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Burndown Chart Control RRS feed

  • Question

  • Hi,

       i have a project management dashboard and i want to implement hare Burndown chart.

       is their any help for me...?

      Thank's in advance

    Tuesday, October 11, 2011 8:06 AM

Answers

  • Silverlight LineSeries may help you

    You can refer to DataVirtualization/LineSeries

    http://www.silverlight.net/content/samples/sl4/toolkitcontrolsamples/run/default.html

    Thursday, October 13, 2011 4:29 AM
  • Hi,

    In my own humble opinion, an iteration burndown chart can be easily done using line charts,
    (sometimes might even combined a column bar chart in background...)

    So in your case, you could easily define
    1)a first lineseries, binding Task amount values to Y (DependentValueBinding) coordinates
        and Time range period (Month, Weeks, or Days...) to X coordinate (IndependentValueBinding)
    2)a second lineseries, binding Benefits amount values to Y (DependentValueBinding) coordinates
        and same Time range period to X coordinate (IndependentValueBinding)
       

    If you're working in Agile, then hopefully Tasks amount curve should go downward while Benefits
    would go upward$$$ ;)

    Here's a simple basic example done very quickly...
    so please feel free to modify the code to your own needs ...

    XAML:

    <chartingToolkit:Chart x:Name="myChart" Width="600" Height="400">            
                <chartingToolkit:LineSeries                 
                     Title="Tasks"
                     ItemsSource="{Binding}"
                     IndependentValueBinding="{Binding Month}"
                     DependentValueBinding="{Binding Task}"/>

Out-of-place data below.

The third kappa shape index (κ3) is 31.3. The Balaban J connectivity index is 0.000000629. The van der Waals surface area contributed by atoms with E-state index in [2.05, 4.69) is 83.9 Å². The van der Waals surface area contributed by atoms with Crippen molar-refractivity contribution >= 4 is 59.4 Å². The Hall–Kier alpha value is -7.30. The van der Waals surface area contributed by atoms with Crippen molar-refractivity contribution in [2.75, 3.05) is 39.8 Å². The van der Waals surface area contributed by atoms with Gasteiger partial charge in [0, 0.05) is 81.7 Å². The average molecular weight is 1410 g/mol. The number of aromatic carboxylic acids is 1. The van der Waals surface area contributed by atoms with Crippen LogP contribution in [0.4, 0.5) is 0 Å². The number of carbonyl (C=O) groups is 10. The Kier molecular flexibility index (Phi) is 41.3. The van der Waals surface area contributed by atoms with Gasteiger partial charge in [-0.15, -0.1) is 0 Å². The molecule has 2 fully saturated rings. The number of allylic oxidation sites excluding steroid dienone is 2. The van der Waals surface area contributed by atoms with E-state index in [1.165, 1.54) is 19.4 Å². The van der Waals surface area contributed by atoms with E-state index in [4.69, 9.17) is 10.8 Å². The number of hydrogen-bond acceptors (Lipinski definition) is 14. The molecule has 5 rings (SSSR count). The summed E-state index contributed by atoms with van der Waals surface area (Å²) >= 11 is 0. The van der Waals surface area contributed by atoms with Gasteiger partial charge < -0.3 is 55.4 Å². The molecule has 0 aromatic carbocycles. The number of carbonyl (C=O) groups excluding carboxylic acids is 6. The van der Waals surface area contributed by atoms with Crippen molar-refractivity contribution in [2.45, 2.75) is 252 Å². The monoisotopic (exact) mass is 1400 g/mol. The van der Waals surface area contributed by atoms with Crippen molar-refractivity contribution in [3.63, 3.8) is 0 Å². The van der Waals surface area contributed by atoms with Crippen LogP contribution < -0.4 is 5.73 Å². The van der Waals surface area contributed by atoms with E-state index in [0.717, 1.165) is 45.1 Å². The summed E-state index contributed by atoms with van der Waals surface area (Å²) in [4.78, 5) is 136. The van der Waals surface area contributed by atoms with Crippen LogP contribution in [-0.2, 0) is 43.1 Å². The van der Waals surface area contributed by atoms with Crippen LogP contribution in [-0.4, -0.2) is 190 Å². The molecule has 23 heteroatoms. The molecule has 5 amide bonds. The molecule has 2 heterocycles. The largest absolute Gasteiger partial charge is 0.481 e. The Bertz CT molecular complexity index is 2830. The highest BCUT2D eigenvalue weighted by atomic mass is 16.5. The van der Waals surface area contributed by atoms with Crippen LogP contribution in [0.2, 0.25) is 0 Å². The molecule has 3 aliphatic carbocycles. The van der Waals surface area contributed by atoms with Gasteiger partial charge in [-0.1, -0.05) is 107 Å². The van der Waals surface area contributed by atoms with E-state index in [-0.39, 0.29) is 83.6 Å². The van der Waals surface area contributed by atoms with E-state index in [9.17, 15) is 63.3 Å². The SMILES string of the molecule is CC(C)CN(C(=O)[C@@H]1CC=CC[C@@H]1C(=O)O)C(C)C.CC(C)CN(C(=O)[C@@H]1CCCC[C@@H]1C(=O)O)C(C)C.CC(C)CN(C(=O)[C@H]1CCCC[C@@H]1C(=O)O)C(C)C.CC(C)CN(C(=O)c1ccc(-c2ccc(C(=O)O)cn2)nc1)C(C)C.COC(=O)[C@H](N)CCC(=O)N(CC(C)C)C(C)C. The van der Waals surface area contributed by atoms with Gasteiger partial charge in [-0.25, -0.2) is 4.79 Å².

<chartingToolkit:LineSeries
                     
                     Title="Benefits"
                     ItemsSource="{Binding}"
                     IndependentValueBinding="{Binding Month}"
                     DependentValueBinding="{Binding Benefits}"/>
                <chartingToolkit:Chart.Axes>
                    <chartingToolkit:LinearAxis x:Name="axisTasks" Orientation="Y" Title="Tasks amount" ShowGridLines="False" Location="Left">
                        </chartingToolkit:LinearAxis>
                        <chartingToolkit:LinearAxis x:Name="axisBenefits" Orientation="Y" Title="Benefits (K$)" ShowGridLines="True" Location="Right">
                            </chartingToolkit:LinearAxis>
                </chartingToolkit:Chart.Axes>            
            </chartingToolkit:Chart>


    Code Behind CS:

    using System.Windows.Controls.DataVisualization.Charting;
    
    namespace TestBurnDown
    {
        public partial class MainPage : UserControl
        {
            private List<DataInfo> myData = new List<DataInfo>();
    
            public MainPage()
            {
                 
                InitializeComponent();
                
                DataPointSeries series0 = (DataPointSeries)myChart.Series[0];
                DataPointSeries series1 = (DataPointSeries)myChart.Series[1];
                
                series0.ItemsSource = BuildData();
                series1.ItemsSource = BuildData();
                
            }
            private List<DataInfo> BuildData()
            {
                List<DataInfo> myData = new List<DataInfo>();
    
                myData.Add(new DataInfo() { Month = "January", Task = 1100, Benefits = 0 });
                myData.Add(new DataInfo() { Month = "February", Task = 1000, Benefits = 100 });
                myData.Add(new DataInfo() { Month = "March", Task = 900, Benefits = 200 });
                myData.Add(new DataInfo() { Month = "April", Task = 800, Benefits = 300 });
                myData.Add(new DataInfo() { Month = "May", Task = 700, Benefits = 400 });
                myData.Add(new DataInfo() { Month = "June", Task = 600, Benefits = 500 });
                myData.Add(new DataInfo() { Month = "July", Task = 500, Benefits = 600 });
                myData.Add(new DataInfo() { Month = "August", Task = 400, Benefits = 700 });
                myData.Add(new DataInfo() { Month = "September", Task = 300, Benefits = 800 });
                myData.Add(new DataInfo() { Month = "October", Task = 200, Benefits = 900 });
                myData.Add(new DataInfo() { Month = "November", Task = 100, Benefits = 1000 });
                myData.Add(new DataInfo() { Month = "December", Task = 0, Benefits = 1100 });
                
                return myData;
    
            }
    
        }
        #region Class Definition
        public class DataInfo 
        {
    
            public string Month { get; set; }
            public int Task { get; set; }
            public int Benefits { get; set; }